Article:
Norbit Winghead Wideband Multibeam Sonar Applied for Subsea Leakage Detection

Multibeam Sonar for Ship Wreckage Leakage Detection

An oil slick was seen on the surface of Nootka Sound and staining on rocks of nearby Bligh Island, west of Vancouver Island, Canada, in late 2020. This set in motion an emergency operation to identify the source of the pollution and plan measures to protect the local ecosystem. Canadian authorities contracted the Resolve Marine Group, which requested Trondheim-based Norbit to perform a technical assessment. Norbit’s U.S. partner Seahorse Geomatics executed the contract.

The key objective was to make a rapid and accurate determination of the source of the diesel and oil that had appeared on the ocean’s surface. The company carried out hydrographic survey work using a Norbit Winghead i77h multibeam echosounder (MBES) system. The team deployed the device both from the surface, mounted onto a small rescue-type craft, and underwater, from a Helix remotely operated vessel (ROV) model XLX 66.  

NORBIT integrated WINGHEAD i77h MBES mounted onto a small rescue-type craft in preparation for surface hydrographic survey work in Nootka Sound, west of Vancouver Island, Canada

ROV Equipment Installation

On the ROV, the Norbit Winghead i77h was installed alongside a Norbit compact high-resolution forward-looking sonar (the WBMS-FLS) and various sensors for ROV navigation and positioning purposes: a VERIPOS LD5 integrated sensor positioning system, an iXblue Phins Subsea inertial navigation system (INS) (for ROV position, true heading, attitude, speed, depth and heave) and a Kongsberg HiPAP 501 acoustic positioning system.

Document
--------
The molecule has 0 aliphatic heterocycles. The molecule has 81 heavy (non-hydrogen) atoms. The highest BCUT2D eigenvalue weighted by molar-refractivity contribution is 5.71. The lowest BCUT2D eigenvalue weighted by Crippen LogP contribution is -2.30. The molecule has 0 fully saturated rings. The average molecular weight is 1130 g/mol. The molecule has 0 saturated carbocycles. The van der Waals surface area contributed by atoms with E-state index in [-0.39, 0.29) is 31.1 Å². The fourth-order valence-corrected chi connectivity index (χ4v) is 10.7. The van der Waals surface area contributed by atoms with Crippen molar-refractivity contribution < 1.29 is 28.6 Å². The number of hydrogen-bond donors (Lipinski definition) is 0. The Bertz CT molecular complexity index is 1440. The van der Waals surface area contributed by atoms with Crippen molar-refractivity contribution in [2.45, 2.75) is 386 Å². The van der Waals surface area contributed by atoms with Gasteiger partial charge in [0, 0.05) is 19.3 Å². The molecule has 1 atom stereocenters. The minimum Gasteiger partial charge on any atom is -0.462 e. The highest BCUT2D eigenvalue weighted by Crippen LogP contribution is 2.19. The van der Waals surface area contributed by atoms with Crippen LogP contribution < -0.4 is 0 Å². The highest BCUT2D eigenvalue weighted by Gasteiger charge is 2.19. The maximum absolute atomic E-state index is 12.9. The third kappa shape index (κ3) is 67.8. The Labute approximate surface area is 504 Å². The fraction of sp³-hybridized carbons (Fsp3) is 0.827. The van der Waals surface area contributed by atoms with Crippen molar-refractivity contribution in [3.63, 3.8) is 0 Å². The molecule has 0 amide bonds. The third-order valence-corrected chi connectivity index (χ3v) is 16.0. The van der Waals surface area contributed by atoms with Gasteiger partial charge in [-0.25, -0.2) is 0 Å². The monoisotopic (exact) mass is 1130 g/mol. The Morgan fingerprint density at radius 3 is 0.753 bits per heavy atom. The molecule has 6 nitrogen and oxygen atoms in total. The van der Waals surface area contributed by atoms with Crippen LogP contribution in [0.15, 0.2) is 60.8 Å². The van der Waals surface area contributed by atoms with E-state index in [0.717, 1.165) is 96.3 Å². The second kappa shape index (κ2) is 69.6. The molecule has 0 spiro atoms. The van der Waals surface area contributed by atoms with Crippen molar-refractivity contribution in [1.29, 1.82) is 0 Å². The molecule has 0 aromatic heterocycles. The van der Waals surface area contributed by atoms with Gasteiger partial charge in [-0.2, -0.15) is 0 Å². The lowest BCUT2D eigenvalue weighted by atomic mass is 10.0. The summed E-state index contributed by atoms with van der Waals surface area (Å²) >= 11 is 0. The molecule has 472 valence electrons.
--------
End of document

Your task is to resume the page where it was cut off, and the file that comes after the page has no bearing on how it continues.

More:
The NORBIT integrated WINGHEAD i77h MBES mounted onto the Helix ROV in preparation for the underwater surveys


The Atlantic Condor cargo ship served as the base for the offshore operations.

Multibeam Sonar to Detect Subsea Leakage

MBES technology has wide applicability in subsea leakage detection. The technology uses acoustics (sound signals) to build up maps of underwater space. This leaves the underwater environment undisturbed, which is particularly important in situations of hydrocarbon leakage. The Norbit Winghead, launched in mid-2020, is a unique curved-array ultra-high-resolution bathymetry sonar system utilizing the latest in analogue and digital signal processing.

The Norbit Winghead is versatile, easy to use and optimized for rapid mobilization on any platform. It offers a 0.5° x 0.9° beam width at 400kHz and a HD beamformer providing 1,024 beams per ping. The system’s low power consumption means that it can be battery operated. It provides a simple ethernet interface and signal processing capabilities, including roll stabilization, water column and backscatter output. The Norbit Winghead system offers maximum signal-to-noise ratio and ultra-high resolution via an 80kHz FM signal – the widest available in the industry – and long pulse lengths, providing maximum energy.

The ability to capture water column and backscatter data in addition to bathymetry is an advantage of multibeam sonar when detecting and classifying oil spills. The intensity of the sound echo reflected back to the sonar transducer provides information about features in the water column. These can be as detailed as fish, plumes, gas bubbles or pockets of viscosity.

Mapping a Historic Shipwreck